Yes, I’m still dreaming of and talking about Italy. I’m not sure I will ever stop.
Can you blame me when it looks like this?
And you eat things like this?
You know what I love about this picture? It’s messy. It’s like the chefs know their ingredients are great: that rested dough, those slices of home-made pepperoni, that cheese that was probably made in their village and nobody else’s cheese is the same; so great that they don’t really care about presenting it perfectly. I love how the pepperoni and the basil look like they were tossed over someone’s shoulder. Not something you would see too much of around my parts.
But in Italy, they know they’ve got the good stuff. So here, enjoy, maybe it’s not organized, but it’s good and you’ll thank me later.
I did. And I will for years to come.
I’m pretty much out of my vacation eating schedule. Since I’m not walking for hours a day on end, I’ve realized that I can’t eat like I did when I was walking that much. And don’t tell anyone, but I have yet to get back to the gym. Ug, why is starting always the hardest part?
Monday, I promise.
Needless to say, I was beyond thrilled when I discovered on my return to Mexico that Costco now sells Burrata cheese. I thought I would NEVER eat it again (again, slight drama), and yet here it is, shining like a beacon of light from the Costco refrigerated section. I actually found some buffalo mozzarella in town, which my husband and children prefer, but two balls of the buffalo mozzarella are the same price as four of the burrata ….. sooooo problem solved in my books.
There really isn’t too much to this recipe, to be honest. We ate like this a lot when we stayed with our friends near the coast and when in Florence: beautiful cheese, fresh bread, juicy tomatoes. For this dish, I actually braised the tomatoes in a little butter and olive oil instead of just leaving them, and then let them cool a little bit. I kind of like the soft, cracked tomatoes that also slightly melt my burrata.
Below I will list exactly what I did for the photographed dish, but of course you can adjust it to however many people you are serving.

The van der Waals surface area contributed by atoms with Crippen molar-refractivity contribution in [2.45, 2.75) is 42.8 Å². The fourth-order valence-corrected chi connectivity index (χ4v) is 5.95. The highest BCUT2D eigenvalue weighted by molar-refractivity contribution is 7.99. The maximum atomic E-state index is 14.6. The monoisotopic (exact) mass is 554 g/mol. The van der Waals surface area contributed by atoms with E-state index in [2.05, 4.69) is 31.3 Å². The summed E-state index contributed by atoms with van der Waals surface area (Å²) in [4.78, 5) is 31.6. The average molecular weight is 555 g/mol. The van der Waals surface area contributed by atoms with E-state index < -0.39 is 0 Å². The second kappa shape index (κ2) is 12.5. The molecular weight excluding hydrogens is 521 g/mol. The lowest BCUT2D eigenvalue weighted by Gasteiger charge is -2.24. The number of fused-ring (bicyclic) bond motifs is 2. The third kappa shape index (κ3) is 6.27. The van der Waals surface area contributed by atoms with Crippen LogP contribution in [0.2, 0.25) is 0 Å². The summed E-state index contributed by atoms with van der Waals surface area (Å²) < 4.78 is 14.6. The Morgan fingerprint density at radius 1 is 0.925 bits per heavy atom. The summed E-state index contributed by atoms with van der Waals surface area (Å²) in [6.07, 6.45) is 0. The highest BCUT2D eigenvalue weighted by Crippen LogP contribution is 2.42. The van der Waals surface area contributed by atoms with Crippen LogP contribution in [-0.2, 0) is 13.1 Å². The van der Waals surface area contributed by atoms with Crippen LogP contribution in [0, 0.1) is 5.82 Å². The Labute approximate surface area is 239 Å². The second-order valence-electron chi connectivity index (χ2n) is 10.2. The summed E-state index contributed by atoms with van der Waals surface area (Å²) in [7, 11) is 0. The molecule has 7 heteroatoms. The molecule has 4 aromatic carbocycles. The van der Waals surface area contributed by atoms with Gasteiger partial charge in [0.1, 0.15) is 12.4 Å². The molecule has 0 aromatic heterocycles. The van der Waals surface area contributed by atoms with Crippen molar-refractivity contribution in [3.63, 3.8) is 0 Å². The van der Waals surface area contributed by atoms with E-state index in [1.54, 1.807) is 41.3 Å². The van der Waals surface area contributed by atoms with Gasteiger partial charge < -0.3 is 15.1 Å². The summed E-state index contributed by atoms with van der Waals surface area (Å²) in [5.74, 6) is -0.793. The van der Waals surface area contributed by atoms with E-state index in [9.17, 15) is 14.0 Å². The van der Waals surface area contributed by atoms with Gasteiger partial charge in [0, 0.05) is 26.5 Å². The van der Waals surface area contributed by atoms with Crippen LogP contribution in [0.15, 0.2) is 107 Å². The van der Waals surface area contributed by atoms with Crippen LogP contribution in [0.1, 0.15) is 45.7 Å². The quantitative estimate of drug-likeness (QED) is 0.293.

I wish I had made foccacia, but I was too excited about the burrata and so instead just grilled up some bread and pita I had lying around. If you want to be more authentically Italian, break out some crusty bread or foccacia. I will for sure next time. I’ve got a great recipe for foccacia here.
I learned a little something about pesto on our recent trip. A few Italians told me that a few of the jarred brands they can buy are just as good as anything that you can make. I asked if there were any tips as to which brands were better. I was told that since pesto originated in Genoa, if a jar says ‘pesto alla genovese’, it’s almost always better than brands that don’t mention it. Some of the brands I tried in Italy didn’t even have garlic in it, and you couldn’t even tell.
I usually make my own pesto, but of course, not always. When I returned to Mexico, I tried two different brands: one that mentioned Genoa and one that didn’t. The Italians were right: the one mentioning Genoa was better. Yay for food tips!
On a hot summer day, this will only take a few minutes on the stove-top, and a few minutes for the bread on the grill. Drizzle some balsamic over it if you want, the Italians always have oil and vinegar on their tables for a reason.
Have you ever had good quality olive oil? I will have to say I had not enjoyed any earth shattering olive oil until this trip. My friend in Florence provided me a parting gift this time of olive oil that was obviously made by someone and not a factory. I asked where it came from and she said ‘Oh, just that man over that (Tuscan) hill’. The statement actually made me angry. I WANT TO ALWAYS HAVE OLIVE OIL FROM THE MAN OVER THE HILL! Arg. I brought some home and we ONLY use it for drizzling on our food and bread. We shared it with some friends recently and I would go as far to say that the husband made googly eyes at it as he declared it the best olive oil he’s ever had.
I’ll be back.
BRAISED TOMATOES & BURRATA
- 4 balls burrata cheese
- 2 pints cherry tomatoes, multi-colored if you have them
- 1/4 cup butter
- 2 TABS good quality olive oil
- pesto, home-made or good quality
- foccacia cut in strips OR crusty bread cut into slices
In a large saucepan, melt butter and oil together over medium heat. Add tomatoes and increase heat to medium high. Let tomatoes crack and simmer, about ten minutes. Press down on some of the tomatoes to flatten if you desire. Turn off heat.
If using foccacia, slice into strips. If using crusty bread, cut into slices, brush each side with olive oil, and grill for a few minutes each side until toasted.
Arrange burrata, tomatoes, and bread on a large platter. Spoon some pesto on top of the burrata. Serve with good quality olive oil and balsamic vinegar.